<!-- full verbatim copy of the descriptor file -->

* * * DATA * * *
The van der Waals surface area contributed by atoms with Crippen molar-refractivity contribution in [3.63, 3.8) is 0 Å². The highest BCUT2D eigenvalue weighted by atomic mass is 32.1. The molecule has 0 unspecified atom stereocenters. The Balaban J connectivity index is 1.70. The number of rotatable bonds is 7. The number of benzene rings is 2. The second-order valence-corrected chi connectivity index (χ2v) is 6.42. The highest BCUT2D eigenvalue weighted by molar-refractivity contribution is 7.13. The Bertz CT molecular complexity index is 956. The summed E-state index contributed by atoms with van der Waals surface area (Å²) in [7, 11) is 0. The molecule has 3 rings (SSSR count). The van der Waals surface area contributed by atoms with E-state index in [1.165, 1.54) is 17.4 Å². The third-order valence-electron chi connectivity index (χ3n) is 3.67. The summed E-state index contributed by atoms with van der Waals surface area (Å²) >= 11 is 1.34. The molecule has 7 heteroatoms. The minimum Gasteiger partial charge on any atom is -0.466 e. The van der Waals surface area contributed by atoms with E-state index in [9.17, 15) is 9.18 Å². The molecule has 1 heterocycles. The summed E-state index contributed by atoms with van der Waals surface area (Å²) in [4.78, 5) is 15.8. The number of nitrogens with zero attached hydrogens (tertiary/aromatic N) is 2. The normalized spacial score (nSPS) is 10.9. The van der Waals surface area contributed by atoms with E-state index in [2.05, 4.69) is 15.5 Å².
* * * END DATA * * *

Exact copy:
The van der Waals surface area contributed by atoms with Crippen molar-refractivity contribution in [3.63, 3.8) is 0 Å². The highest BCUT2D eigenvalue weighted by atomic mass is 32.1. The molecule has 0 unspecified atom stereocenters. The Balaban J connectivity index is 1.70. The number of rotatable bonds is 7. The number of benzene rings is 2. The second-order valence-corrected chi connectivity index (χ2v) is 6.42. The highest BCUT2D eigenvalue weighted by molar-refractivity contribution is 7.13. The Bertz CT molecular complexity index is 956. The summed E-state index contributed by atoms with van der Waals surface area (Å²) in [7, 11) is 0. The molecule has 3 rings (SSSR count). The van der Waals surface area contributed by atoms with E-state index in [1.165, 1.54) is 17.4 Å². The third-order valence-electron chi connectivity index (χ3n) is 3.67. The summed E-state index contributed by atoms with van der Waals surface area (Å²) >= 11 is 1.34. The molecule has 7 heteroatoms. The minimum Gasteiger partial charge on any atom is -0.466 e. The van der Waals surface area contributed by atoms with E-state index in [9.17, 15) is 9.18 Å². The molecule has 1 heterocycles. The summed E-state index contributed by atoms with van der Waals surface area (Å²) in [4.78, 5) is 15.8. The number of nitrogens with zero attached hydrogens (tertiary/aromatic N) is 2. The normalized spacial score (nSPS) is 10.9. The van der Waals surface area contributed by atoms with E-state index in [2.05, 4.69) is 15.5 Å².